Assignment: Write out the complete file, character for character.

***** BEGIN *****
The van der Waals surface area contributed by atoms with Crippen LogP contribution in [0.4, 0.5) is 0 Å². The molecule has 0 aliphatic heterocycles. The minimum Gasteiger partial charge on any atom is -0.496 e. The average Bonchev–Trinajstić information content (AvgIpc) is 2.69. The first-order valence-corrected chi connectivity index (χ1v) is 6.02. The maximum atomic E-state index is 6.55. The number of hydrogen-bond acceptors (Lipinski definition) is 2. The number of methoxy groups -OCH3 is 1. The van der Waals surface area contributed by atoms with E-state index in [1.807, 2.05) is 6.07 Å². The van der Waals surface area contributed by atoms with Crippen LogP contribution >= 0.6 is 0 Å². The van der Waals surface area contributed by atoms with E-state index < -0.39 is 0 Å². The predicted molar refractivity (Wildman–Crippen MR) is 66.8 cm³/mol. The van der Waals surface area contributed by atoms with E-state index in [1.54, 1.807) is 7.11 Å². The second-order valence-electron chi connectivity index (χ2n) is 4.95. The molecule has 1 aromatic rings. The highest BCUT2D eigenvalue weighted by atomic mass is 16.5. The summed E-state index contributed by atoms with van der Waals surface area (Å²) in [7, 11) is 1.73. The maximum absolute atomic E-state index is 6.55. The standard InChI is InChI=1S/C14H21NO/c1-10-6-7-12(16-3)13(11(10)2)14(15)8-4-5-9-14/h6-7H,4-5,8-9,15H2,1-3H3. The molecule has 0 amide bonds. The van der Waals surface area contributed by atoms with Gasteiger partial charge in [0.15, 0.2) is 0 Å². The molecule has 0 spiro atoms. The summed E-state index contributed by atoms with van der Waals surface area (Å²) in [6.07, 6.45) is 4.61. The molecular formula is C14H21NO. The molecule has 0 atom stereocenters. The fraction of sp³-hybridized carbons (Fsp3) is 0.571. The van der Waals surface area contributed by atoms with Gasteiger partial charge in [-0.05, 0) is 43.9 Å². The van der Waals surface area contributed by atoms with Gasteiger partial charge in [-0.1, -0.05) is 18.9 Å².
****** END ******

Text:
The van der Waals surface area contributed by atoms with Crippen LogP contribution in [0.4, 0.5) is 0 Å². The molecule has 0 aliphatic heterocycles. The minimum Gasteiger partial charge on any atom is -0.496 e. The average Bonchev–Trinajstić information content (AvgIpc) is 2.69. The first-order valence-corrected chi connectivity index (χ1v) is 6.02. The maximum atomic E-state index is 6.55. The number of hydrogen-bond acceptors (Lipinski definition) is 2. The number of methoxy groups -OCH3 is 1. The van der Waals surface area contributed by atoms with E-state index in [1.807, 2.05) is 6.07 Å². The van der Waals surface area contributed by atoms with Crippen LogP contribution >= 0.6 is 0 Å². The van der Waals surface area contributed by atoms with E-state index < -0.39 is 0 Å². The predicted molar refractivity (Wildman–Crippen MR) is 66.8 cm³/mol. The van der Waals surface area contributed by atoms with E-state index in [1.54, 1.807) is 7.11 Å². The second-order valence-electron chi connectivity index (χ2n) is 4.95. The molecule has 1 aromatic rings. The highest BCUT2D eigenvalue weighted by atomic mass is 16.5. The summed E-state index contributed by atoms with van der Waals surface area (Å²) in [7, 11) is 1.73. The maximum absolute atomic E-state index is 6.55. The standard InChI is InChI=1S/C14H21NO/c1-10-6-7-12(16-3)13(11(10)2)14(15)8-4-5-9-14/h6-7H,4-5,8-9,15H2,1-3H3. The molecule has 0 amide bonds. The van der Waals surface area contributed by atoms with Gasteiger partial charge in [0.15, 0.2) is 0 Å². The molecule has 0 spiro atoms. The summed E-state index contributed by atoms with van der Waals surface area (Å²) in [6.07, 6.45) is 4.61. The molecular formula is C14H21NO. The molecule has 0 atom stereocenters. The fraction of sp³-hybridized carbons (Fsp3) is 0.571. The van der Waals surface area contributed by atoms with Gasteiger partial charge in [-0.05, 0) is 43.9 Å². The van der Waals surface area contributed by atoms with Gasteiger partial charge in [-0.1, -0.05) is 18.9 Å².